inserting a small right angled instrument under the eyelids and
pushing it through the bony orbit into the frontal orbital cortex
with a sweeping motion to sever the thalamo-frontal radiations.
This so called " ice pick procedure " could be performed quickly
and with minimal anesthesia which led to its ready acceptance
and widespread use. The broad and somewhat indiscriminate application
of this particular technique contributed to the subsequent decline
The next major advance in the neurosurgical
treatment of psychiatric illness occurred with the introduction
of stereotactic techniques to create well localized and discrete
lesions in specific target sites. Stereotactic anterior cingulotomy
was first reported by Foltz and White in 1962 and subcaudate tractotomy
carried out in England by Knight in 1964. Lars Leksell described
his experience with anterior capsulotomy in 1972 and Kelley reported
limbic leucotomy (subcaudate tractotomy and cingulotomy combined)
in 1973. Isolated reports of hypothalamotomy, bilateral amygdalotomy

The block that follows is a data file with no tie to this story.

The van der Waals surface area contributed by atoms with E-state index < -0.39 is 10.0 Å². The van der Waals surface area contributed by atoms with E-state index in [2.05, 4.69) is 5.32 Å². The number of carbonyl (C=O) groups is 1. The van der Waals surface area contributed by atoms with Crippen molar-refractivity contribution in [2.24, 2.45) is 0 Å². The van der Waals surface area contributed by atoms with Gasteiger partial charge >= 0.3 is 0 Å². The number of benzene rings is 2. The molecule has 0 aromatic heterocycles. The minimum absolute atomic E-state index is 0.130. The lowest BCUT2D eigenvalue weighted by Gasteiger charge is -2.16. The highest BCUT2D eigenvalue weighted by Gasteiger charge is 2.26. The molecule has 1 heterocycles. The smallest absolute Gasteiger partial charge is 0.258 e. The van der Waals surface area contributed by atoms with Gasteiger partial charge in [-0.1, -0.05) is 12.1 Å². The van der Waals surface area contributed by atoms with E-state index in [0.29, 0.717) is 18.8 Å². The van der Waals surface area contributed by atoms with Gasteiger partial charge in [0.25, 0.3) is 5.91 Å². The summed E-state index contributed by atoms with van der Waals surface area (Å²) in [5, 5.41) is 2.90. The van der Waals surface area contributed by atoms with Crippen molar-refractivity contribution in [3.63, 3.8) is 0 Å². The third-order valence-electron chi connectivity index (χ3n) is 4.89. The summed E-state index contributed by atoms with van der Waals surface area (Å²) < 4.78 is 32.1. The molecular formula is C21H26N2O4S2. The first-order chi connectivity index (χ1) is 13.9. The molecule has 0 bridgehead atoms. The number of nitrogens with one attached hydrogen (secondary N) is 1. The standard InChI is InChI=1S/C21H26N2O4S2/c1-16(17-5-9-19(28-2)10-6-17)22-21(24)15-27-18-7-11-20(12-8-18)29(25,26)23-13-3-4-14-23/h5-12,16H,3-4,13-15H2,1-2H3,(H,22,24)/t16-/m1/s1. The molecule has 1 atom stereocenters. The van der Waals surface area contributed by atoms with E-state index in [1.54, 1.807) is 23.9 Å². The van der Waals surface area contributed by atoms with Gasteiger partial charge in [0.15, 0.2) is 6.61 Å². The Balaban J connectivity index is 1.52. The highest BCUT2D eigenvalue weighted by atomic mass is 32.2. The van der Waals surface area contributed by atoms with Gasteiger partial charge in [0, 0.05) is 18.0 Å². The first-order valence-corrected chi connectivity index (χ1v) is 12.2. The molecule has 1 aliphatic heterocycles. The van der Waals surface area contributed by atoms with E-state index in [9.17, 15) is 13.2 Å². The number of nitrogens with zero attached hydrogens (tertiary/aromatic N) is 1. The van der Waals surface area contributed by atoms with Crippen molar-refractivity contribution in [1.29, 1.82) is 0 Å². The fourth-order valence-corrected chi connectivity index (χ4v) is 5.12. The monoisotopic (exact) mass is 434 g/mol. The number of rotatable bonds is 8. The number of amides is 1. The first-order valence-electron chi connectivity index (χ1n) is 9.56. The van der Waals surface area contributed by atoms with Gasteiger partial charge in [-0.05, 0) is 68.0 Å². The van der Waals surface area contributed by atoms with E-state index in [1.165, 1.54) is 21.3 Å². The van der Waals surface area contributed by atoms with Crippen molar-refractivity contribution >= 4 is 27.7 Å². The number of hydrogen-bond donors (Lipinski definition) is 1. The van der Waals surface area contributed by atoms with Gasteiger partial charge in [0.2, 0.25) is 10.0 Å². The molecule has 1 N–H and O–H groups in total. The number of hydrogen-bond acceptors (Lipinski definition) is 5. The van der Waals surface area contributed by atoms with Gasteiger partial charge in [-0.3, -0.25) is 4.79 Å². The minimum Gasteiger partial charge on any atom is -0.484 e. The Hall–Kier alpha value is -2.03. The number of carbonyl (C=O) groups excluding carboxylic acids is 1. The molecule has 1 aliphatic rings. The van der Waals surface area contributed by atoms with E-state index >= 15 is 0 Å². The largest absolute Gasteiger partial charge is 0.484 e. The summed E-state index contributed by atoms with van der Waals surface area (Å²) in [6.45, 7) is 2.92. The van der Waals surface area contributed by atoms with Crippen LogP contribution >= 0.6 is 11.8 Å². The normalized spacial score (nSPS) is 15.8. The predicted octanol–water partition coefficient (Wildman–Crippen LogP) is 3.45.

and thalamotomy can also be found in the literature during this
same time period.
With the introduction of chlorpromazine
in 1954, satisfactory medical management of psychiatric illness
became possible. The availability of effective drug therapy in
combination with the side effects of surgical intervention and
its excessive use in the preceeding decades led to the sudden
and almost complete disappearance of pyschosurgery for mental
illness. Despite newer and even more specific psychotrophic medications,
there remains a small percentage of patients with treatment refractory
psychiatric disease that might be considered for surgical treatment.
However, because of the ethical, legal and social implications
of psychosurgery, only a limited number of surgical procedures
are carried out at a handful of medical centers in the world today.
ANATOMIC AND PHYSIOLOGIC RATIONALE
In 1937, a year after Moniz reported
his initial experience with prefrontal lobotomy, Papez published
his paper entitled "A Proposed Mechanism of Emotion" in which
he postulated that a reverberating circuit in the brain might
be responsible for emotion, anxiety and memory. The components
of this circuit consisted of the hypothalamus, septal area, hippocampus,
mamillary bodies, anterior thalamic nuclei, cingulate gyri and
their interconnections. These structures comprise the rudimentary